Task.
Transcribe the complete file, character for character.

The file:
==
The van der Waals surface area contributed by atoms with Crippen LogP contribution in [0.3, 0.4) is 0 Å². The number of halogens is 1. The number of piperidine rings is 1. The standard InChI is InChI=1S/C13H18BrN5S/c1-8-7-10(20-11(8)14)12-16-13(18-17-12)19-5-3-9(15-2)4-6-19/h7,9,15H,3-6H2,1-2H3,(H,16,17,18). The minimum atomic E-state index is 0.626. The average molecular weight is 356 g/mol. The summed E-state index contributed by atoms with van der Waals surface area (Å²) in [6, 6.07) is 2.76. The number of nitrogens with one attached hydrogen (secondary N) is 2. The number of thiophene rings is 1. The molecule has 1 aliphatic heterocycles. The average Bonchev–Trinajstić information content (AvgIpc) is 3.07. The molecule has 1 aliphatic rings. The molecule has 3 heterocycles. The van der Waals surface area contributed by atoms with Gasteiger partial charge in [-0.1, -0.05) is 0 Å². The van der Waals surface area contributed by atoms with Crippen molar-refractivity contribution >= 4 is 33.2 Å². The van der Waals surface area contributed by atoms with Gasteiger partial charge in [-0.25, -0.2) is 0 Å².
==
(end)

The van der Waals surface area contributed by atoms with Crippen LogP contribution in [0.3, 0.4) is 0 Å². The number of halogens is 1. The number of piperidine rings is 1. The standard InChI is InChI=1S/C13H18BrN5S/c1-8-7-10(20-11(8)14)12-16-13(18-17-12)19-5-3-9(15-2)4-6-19/h7,9,15H,3-6H2,1-2H3,(H,16,17,18). The minimum atomic E-state index is 0.626. The average molecular weight is 356 g/mol. The summed E-state index contributed by atoms with van der Waals surface area (Å²) in [6, 6.07) is 2.76. The number of nitrogens with one attached hydrogen (secondary N) is 2. The number of thiophene rings is 1. The molecule has 1 aliphatic heterocycles. The average Bonchev–Trinajstić information content (AvgIpc) is 3.07. The molecule has 1 aliphatic rings. The molecule has 3 heterocycles. The van der Waals surface area contributed by atoms with Gasteiger partial charge in [-0.1, -0.05) is 0 Å². The van der Waals surface area contributed by atoms with Crippen molar-refractivity contribution >= 4 is 33.2 Å². The van der Waals surface area contributed by atoms with Gasteiger partial charge in [-0.25, -0.2) is 0 Å².